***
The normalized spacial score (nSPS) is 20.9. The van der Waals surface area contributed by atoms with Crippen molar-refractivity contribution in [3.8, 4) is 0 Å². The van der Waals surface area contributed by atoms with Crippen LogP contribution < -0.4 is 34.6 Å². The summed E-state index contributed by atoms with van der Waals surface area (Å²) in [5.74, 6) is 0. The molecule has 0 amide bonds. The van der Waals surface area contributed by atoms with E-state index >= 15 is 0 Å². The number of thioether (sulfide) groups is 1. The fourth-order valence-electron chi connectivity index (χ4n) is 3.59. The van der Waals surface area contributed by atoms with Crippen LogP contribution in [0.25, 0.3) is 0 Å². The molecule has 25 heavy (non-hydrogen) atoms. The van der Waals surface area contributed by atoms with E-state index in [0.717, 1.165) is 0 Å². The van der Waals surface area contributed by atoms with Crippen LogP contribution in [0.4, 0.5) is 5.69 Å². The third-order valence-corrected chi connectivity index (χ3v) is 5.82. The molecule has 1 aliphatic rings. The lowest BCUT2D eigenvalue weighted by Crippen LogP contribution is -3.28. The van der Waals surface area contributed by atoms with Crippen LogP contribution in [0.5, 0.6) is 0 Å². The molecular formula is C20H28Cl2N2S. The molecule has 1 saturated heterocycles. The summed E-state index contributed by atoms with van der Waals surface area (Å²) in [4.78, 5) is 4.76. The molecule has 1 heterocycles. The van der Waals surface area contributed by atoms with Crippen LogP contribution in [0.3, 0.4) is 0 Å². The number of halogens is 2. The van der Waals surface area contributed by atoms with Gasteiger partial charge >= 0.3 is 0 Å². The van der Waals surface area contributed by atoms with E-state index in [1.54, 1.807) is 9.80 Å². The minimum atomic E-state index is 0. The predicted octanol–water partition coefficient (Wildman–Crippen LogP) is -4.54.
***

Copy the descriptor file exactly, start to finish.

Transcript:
The normalized spacial score (nSPS) is 20.9. The van der Waals surface area contributed by atoms with Crippen molar-refractivity contribution in [3.8, 4) is 0 Å². The van der Waals surface area contributed by atoms with Crippen LogP contribution < -0.4 is 34.6 Å². The summed E-state index contributed by atoms with van der Waals surface area (Å²) in [5.74, 6) is 0. The molecule has 0 amide bonds. The van der Waals surface area contributed by atoms with E-state index >= 15 is 0 Å². The number of thioether (sulfide) groups is 1. The fourth-order valence-electron chi connectivity index (χ4n) is 3.59. The van der Waals surface area contributed by atoms with Crippen LogP contribution in [0.25, 0.3) is 0 Å². The molecule has 25 heavy (non-hydrogen) atoms. The van der Waals surface area contributed by atoms with E-state index in [0.717, 1.165) is 0 Å². The van der Waals surface area contributed by atoms with Crippen LogP contribution in [0.4, 0.5) is 5.69 Å². The third-order valence-corrected chi connectivity index (χ3v) is 5.82. The molecule has 1 aliphatic rings. The lowest BCUT2D eigenvalue weighted by Crippen LogP contribution is -3.28. The van der Waals surface area contributed by atoms with Crippen LogP contribution in [0.5, 0.6) is 0 Å². The molecular formula is C20H28Cl2N2S. The molecule has 1 saturated heterocycles. The summed E-state index contributed by atoms with van der Waals surface area (Å²) in [4.78, 5) is 4.76. The molecule has 1 heterocycles. The van der Waals surface area contributed by atoms with Crippen LogP contribution in [0.3, 0.4) is 0 Å². The number of halogens is 2. The van der Waals surface area contributed by atoms with Gasteiger partial charge >= 0.3 is 0 Å². The van der Waals surface area contributed by atoms with E-state index in [1.54, 1.807) is 9.80 Å². The minimum atomic E-state index is 0. The predicted octanol–water partition coefficient (Wildman–Crippen LogP) is -4.54.